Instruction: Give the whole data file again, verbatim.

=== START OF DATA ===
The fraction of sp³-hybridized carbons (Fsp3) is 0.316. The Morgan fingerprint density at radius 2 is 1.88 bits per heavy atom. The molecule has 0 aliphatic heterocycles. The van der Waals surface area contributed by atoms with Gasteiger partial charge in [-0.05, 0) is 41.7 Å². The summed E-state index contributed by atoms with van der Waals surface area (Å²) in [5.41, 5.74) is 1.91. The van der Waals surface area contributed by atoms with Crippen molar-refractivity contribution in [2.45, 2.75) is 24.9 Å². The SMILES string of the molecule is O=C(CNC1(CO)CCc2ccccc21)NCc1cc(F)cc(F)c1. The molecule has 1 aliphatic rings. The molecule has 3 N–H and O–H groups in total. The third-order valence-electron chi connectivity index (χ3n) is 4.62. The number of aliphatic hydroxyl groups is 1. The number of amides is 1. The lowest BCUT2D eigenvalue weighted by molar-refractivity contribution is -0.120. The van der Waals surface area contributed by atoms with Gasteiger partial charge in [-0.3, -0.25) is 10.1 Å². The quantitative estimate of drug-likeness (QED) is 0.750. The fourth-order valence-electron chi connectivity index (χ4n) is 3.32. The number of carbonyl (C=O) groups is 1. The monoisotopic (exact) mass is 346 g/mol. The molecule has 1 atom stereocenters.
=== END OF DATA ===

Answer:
The fraction of sp³-hybridized carbons (Fsp3) is 0.316. The Morgan fingerprint density at radius 2 is 1.88 bits per heavy atom. The molecule has 0 aliphatic heterocycles. The van der Waals surface area contributed by atoms with Gasteiger partial charge in [-0.05, 0) is 41.7 Å². The summed E-state index contributed by atoms with van der Waals surface area (Å²) in [5.41, 5.74) is 1.91. The van der Waals surface area contributed by atoms with Crippen molar-refractivity contribution in [2.45, 2.75) is 24.9 Å². The SMILES string of the molecule is O=C(CNC1(CO)CCc2ccccc21)NCc1cc(F)cc(F)c1. The molecule has 1 aliphatic rings. The molecule has 3 N–H and O–H groups in total. The third-order valence-electron chi connectivity index (χ3n) is 4.62. The number of aliphatic hydroxyl groups is 1. The number of amides is 1. The lowest BCUT2D eigenvalue weighted by molar-refractivity contribution is -0.120. The van der Waals surface area contributed by atoms with Gasteiger partial charge in [-0.3, -0.25) is 10.1 Å². The quantitative estimate of drug-likeness (QED) is 0.750. The fourth-order valence-electron chi connectivity index (χ4n) is 3.32. The number of carbonyl (C=O) groups is 1. The monoisotopic (exact) mass is 346 g/mol. The molecule has 1 atom stereocenters.